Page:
Will GOP's Corker Be 60th Vote On Financial Bill?

Sen. Bob Corker (R-TN) i i

Analysts say Sen. Bob Corker (R-TN) is popular enough to survive becoming the 60th vote Democrats need to pass the financial reform bill. Jonathan Ernst/Getty Images hide caption

itoggle caption Jonathan Ernst/Getty Images
Sen. Bob Corker (R-TN)

Analysts say Sen. Bob Corker (R-TN) is popular enough to survive becoming the 60th vote Democrats need to pass the financial reform bill.

Jonathan Ernst/Getty Images

As Democrats push for a single Republican vote needed to give the White House a filibuster-proof Senate majority on financial regulation legislation, Tennessee Sen. Robert Corker remains at or near the top of their "persuadable" list.

Corker, after all, once negotiated directly with Democrats on the bill. On Monday he took to the Senate floor to criticize both parties for politicizing debate on the legislation, which could come to the floor this week.

Back home in Tennessee, Republicans and political analysts say that the multimillionaire freshman senator, who won't face re-election until 2012, is popular enough to survive becoming the 60th vote Democrats need to pass the bill — if he's viewed as having had a voice in shaping it.

Negotiations On The Hill

Democratic activists have had varying reactions to Tennessee Sen. Robert Corker's role in the Senate debate over a bill to revamp regulations for Wall Street. The progressive Americans for Financial Reform, a national coalition that includes labor, consumer and civil rights groups, this week urged Corker to "stand up" for the work he did with Democrats crafting the bill.

"Sen. Corker actually did the bipartisan work that many Republicans have been complaining wasn't happening all year," says the group's director, Heather Booth. But over at Americans United for Change, Corker was being lambasted for what the group characterized as his role in testing out "a new Republican talking point" for opposing the legislation when he said Tuesday on MSNBC that "there's nothing in this bill that's tough on Wall Street."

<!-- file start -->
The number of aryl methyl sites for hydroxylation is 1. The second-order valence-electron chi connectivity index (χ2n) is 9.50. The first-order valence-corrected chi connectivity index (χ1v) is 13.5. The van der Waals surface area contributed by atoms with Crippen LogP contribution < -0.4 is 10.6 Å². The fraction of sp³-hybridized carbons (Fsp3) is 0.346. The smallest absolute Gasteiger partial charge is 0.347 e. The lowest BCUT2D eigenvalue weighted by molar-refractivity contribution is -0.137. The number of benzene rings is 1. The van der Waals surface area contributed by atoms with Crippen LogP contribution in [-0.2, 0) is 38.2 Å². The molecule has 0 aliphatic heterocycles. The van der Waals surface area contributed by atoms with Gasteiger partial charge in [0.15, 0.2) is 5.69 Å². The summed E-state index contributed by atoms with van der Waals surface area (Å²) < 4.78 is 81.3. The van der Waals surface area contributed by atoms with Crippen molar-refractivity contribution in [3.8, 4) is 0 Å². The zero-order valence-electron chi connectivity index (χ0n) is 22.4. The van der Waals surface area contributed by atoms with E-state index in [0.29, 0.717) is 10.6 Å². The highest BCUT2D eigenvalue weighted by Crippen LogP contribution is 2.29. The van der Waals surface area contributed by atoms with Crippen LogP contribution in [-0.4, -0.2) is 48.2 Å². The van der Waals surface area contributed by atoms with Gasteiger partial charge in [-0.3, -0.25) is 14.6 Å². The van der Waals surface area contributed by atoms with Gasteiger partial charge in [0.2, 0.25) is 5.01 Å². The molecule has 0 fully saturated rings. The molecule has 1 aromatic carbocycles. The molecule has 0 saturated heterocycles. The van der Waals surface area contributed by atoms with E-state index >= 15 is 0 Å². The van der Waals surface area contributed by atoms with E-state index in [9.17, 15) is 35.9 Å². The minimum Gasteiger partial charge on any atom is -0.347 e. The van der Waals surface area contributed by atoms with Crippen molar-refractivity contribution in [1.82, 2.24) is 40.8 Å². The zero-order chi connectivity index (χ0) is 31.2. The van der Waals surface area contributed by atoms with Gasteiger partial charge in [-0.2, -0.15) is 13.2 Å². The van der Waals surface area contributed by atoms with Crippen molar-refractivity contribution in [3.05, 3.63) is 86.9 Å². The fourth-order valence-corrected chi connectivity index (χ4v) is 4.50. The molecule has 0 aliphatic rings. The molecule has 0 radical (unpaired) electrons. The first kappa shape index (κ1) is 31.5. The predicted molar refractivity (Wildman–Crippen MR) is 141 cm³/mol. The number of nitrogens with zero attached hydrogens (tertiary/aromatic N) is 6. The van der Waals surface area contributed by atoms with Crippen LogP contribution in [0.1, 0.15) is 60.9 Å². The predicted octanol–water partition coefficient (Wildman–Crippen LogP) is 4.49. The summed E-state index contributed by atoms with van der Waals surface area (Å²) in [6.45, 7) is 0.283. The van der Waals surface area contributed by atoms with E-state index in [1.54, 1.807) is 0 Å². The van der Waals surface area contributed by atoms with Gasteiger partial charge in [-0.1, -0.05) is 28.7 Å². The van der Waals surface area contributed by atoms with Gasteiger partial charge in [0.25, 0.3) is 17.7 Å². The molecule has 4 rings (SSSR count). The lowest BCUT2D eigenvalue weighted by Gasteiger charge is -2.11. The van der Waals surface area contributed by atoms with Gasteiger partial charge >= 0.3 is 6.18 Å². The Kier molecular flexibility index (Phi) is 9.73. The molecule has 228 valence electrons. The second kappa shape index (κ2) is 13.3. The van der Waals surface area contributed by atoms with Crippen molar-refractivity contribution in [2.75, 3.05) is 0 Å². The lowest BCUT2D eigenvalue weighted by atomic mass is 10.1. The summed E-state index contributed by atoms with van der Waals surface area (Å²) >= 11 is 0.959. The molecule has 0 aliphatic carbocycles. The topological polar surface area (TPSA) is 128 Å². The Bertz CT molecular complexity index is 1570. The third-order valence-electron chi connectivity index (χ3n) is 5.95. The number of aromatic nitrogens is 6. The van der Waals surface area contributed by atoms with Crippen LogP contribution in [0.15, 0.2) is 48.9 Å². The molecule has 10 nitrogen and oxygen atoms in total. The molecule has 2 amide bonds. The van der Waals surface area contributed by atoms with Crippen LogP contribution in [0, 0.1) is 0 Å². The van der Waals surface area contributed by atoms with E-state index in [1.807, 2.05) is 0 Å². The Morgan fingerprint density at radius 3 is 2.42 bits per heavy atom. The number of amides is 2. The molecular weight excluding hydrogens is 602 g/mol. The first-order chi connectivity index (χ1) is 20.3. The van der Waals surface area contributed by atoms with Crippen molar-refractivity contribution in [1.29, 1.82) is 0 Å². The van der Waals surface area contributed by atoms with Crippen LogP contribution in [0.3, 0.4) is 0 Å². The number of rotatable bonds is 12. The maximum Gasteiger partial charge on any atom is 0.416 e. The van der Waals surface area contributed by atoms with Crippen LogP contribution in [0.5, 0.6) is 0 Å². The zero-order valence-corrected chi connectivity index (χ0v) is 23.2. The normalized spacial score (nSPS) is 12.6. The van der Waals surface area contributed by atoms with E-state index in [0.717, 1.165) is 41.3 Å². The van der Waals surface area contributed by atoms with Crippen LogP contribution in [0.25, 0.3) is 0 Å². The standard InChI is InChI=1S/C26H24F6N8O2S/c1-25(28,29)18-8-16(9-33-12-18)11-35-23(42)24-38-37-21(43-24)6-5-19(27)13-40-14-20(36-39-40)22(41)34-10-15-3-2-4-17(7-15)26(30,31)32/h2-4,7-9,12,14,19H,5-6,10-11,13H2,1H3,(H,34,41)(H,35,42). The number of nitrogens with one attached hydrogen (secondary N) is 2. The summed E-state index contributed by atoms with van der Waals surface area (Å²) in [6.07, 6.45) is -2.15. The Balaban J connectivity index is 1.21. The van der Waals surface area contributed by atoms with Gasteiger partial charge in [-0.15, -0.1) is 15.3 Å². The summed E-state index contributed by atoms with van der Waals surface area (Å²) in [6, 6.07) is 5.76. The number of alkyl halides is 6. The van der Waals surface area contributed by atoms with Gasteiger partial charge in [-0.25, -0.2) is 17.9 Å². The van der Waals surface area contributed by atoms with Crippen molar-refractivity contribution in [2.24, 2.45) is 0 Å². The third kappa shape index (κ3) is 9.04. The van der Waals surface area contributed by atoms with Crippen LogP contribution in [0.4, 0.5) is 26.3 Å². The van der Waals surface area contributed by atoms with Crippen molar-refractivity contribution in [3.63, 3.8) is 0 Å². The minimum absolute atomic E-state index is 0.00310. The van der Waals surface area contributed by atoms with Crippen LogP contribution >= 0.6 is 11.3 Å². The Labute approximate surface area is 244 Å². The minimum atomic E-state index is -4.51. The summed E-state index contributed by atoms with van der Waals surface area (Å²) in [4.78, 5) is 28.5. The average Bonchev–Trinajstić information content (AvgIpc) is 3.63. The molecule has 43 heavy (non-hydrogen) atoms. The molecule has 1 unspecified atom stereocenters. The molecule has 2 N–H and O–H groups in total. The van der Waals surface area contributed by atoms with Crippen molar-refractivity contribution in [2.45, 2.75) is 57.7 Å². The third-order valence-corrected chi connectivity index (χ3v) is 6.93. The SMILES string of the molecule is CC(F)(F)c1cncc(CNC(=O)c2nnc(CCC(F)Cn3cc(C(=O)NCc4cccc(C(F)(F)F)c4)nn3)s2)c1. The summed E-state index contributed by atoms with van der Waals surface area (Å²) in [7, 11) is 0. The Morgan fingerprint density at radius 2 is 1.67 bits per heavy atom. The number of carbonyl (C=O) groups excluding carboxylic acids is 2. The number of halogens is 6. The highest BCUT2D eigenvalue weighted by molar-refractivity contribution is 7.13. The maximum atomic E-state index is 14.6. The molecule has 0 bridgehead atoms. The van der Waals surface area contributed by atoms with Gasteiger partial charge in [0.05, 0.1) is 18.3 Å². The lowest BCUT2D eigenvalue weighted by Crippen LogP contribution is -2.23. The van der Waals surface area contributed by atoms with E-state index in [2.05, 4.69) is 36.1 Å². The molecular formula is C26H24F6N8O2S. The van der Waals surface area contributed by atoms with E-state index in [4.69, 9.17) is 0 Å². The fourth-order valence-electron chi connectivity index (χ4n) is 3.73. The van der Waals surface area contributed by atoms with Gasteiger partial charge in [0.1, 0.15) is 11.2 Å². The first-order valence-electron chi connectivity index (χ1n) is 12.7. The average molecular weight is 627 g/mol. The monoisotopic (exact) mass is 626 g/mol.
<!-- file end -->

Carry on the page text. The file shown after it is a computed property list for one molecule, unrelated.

Meanwhile, Senate Minority Leader Mitch McConnell was widely seen as softening his rhetoric on the financial overhaul bill when, from the Senate floor Monday, he said lawmakers should focus on "fixing the problems in this bill" rather than engaging in personal attacks and questions of motives.

On Tuesday, McConnell announced that bipartisan talks had resumed. Says Vanderbilt University political science professor John Geer: "When you have somebody like Corker, hardly a card-carrying liberal, criticize the rhetoric — that made McConnell's position untenable. The marker that Corker left has some long-term effects."

Liz Halloran

"A lot can happen between then and now," says Carol Swain, a Vanderbilt University political science and law professor.

"He has the potential to do pretty much what he wants," she says.

Fed Up With Both Sides?

In recent days, it had appeared that Corker had become an increasingly reluctant symbol of the bipartisan work he once engaged in with Democratic Sens. Mark Warner of Virginia and Banking Committee Chairman Christopher Dodd of Connecticut.

Corker said that "loopholes" had subsequently been written into the bill, and he joined his 41 fellow Senate Republicans in signing a letter that stated their opposition to the current legislation.

But his tone on the Senate floor Monday, during which he called financial overhaul legislation "very much needed in our country" and criticized Republican leaders for characterizing the bill as a "bailout," gave Democrats fresh hope that they could muster a supermajority in the Senate.

Last week, Corker said it would take "five minutes" to make fixes he believes the bill needs. On Tuesday, he told the Chattanooga Times Free Press that the debate emanating from both sides of the aisle has been "silly," and he advocated finishing work on the bill.